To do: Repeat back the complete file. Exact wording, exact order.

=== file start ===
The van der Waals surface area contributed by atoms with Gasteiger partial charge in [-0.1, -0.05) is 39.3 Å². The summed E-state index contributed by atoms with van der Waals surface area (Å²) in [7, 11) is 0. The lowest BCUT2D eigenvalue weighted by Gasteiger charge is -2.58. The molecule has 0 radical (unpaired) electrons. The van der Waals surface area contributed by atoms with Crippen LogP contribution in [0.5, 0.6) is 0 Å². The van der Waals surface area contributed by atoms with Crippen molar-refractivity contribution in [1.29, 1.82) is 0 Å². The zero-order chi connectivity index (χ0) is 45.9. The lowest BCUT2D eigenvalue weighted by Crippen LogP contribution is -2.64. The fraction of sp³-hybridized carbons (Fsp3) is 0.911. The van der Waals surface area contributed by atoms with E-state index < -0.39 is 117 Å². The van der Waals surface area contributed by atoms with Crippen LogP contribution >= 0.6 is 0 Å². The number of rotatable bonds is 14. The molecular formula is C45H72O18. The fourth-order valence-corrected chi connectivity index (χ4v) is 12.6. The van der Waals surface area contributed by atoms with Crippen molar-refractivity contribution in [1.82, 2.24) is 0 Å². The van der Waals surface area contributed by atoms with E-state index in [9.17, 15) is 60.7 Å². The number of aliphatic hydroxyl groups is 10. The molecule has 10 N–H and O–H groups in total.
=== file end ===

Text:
The van der Waals surface area contributed by atoms with Gasteiger partial charge in [-0.1, -0.05) is 39.3 Å². The summed E-state index contributed by atoms with van der Waals surface area (Å²) in [7, 11) is 0. The lowest BCUT2D eigenvalue weighted by Gasteiger charge is -2.58. The molecule has 0 radical (unpaired) electrons. The van der Waals surface area contributed by atoms with Crippen LogP contribution in [0.5, 0.6) is 0 Å². The van der Waals surface area contributed by atoms with Crippen molar-refractivity contribution in [1.29, 1.82) is 0 Å². The zero-order chi connectivity index (χ0) is 45.9. The lowest BCUT2D eigenvalue weighted by Crippen LogP contribution is -2.64. The fraction of sp³-hybridized carbons (Fsp3) is 0.911. The van der Waals surface area contributed by atoms with E-state index < -0.39 is 117 Å². The van der Waals surface area contributed by atoms with Crippen LogP contribution >= 0.6 is 0 Å². The number of rotatable bonds is 14. The molecular formula is C45H72O18. The fourth-order valence-corrected chi connectivity index (χ4v) is 12.6. The van der Waals surface area contributed by atoms with Crippen molar-refractivity contribution in [1.82, 2.24) is 0 Å². The van der Waals surface area contributed by atoms with E-state index in [9.17, 15) is 60.7 Å². The number of aliphatic hydroxyl groups is 10. The molecule has 10 N–H and O–H groups in total.